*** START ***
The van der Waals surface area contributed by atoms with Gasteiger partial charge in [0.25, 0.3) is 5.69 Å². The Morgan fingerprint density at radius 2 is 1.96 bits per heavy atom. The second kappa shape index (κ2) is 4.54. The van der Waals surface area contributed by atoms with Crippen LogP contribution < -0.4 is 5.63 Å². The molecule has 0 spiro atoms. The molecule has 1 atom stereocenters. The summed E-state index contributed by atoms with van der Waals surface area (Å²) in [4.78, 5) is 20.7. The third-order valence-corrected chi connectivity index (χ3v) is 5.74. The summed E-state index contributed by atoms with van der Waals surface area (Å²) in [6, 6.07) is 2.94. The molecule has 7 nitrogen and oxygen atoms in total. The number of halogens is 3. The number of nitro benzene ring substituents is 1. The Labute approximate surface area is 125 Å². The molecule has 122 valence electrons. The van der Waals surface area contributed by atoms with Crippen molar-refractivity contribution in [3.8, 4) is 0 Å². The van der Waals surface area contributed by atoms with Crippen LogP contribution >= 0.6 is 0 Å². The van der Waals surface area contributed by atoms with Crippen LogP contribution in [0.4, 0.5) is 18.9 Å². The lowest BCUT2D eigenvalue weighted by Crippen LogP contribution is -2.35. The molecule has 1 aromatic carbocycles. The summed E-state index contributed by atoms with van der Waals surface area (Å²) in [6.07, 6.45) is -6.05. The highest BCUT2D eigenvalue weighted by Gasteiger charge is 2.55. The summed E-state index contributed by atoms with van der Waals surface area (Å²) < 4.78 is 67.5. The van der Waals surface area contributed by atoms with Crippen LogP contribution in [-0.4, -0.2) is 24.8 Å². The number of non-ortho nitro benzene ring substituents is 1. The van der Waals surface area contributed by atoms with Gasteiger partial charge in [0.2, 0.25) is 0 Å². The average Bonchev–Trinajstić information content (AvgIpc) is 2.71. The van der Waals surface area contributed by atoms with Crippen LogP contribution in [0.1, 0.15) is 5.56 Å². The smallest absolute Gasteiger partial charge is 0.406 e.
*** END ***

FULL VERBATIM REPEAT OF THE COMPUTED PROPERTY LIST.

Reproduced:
The van der Waals surface area contributed by atoms with Gasteiger partial charge in [0.25, 0.3) is 5.69 Å². The Morgan fingerprint density at radius 2 is 1.96 bits per heavy atom. The second kappa shape index (κ2) is 4.54. The van der Waals surface area contributed by atoms with Crippen LogP contribution < -0.4 is 5.63 Å². The molecule has 0 spiro atoms. The molecule has 1 atom stereocenters. The summed E-state index contributed by atoms with van der Waals surface area (Å²) in [4.78, 5) is 20.7. The third-order valence-corrected chi connectivity index (χ3v) is 5.74. The summed E-state index contributed by atoms with van der Waals surface area (Å²) in [6, 6.07) is 2.94. The molecule has 7 nitrogen and oxygen atoms in total. The number of halogens is 3. The number of nitro benzene ring substituents is 1. The Labute approximate surface area is 125 Å². The molecule has 122 valence electrons. The van der Waals surface area contributed by atoms with Crippen molar-refractivity contribution in [3.8, 4) is 0 Å². The van der Waals surface area contributed by atoms with Crippen LogP contribution >= 0.6 is 0 Å². The van der Waals surface area contributed by atoms with Crippen LogP contribution in [0.4, 0.5) is 18.9 Å². The lowest BCUT2D eigenvalue weighted by Crippen LogP contribution is -2.35. The molecule has 1 aromatic carbocycles. The summed E-state index contributed by atoms with van der Waals surface area (Å²) in [6.07, 6.45) is -6.05. The highest BCUT2D eigenvalue weighted by Gasteiger charge is 2.55. The summed E-state index contributed by atoms with van der Waals surface area (Å²) < 4.78 is 67.5. The van der Waals surface area contributed by atoms with Crippen LogP contribution in [-0.4, -0.2) is 24.8 Å². The number of non-ortho nitro benzene ring substituents is 1. The van der Waals surface area contributed by atoms with Gasteiger partial charge in [0.2, 0.25) is 0 Å². The average Bonchev–Trinajstić information content (AvgIpc) is 2.71. The van der Waals surface area contributed by atoms with Crippen LogP contribution in [0.1, 0.15) is 5.56 Å². The smallest absolute Gasteiger partial charge is 0.406 e.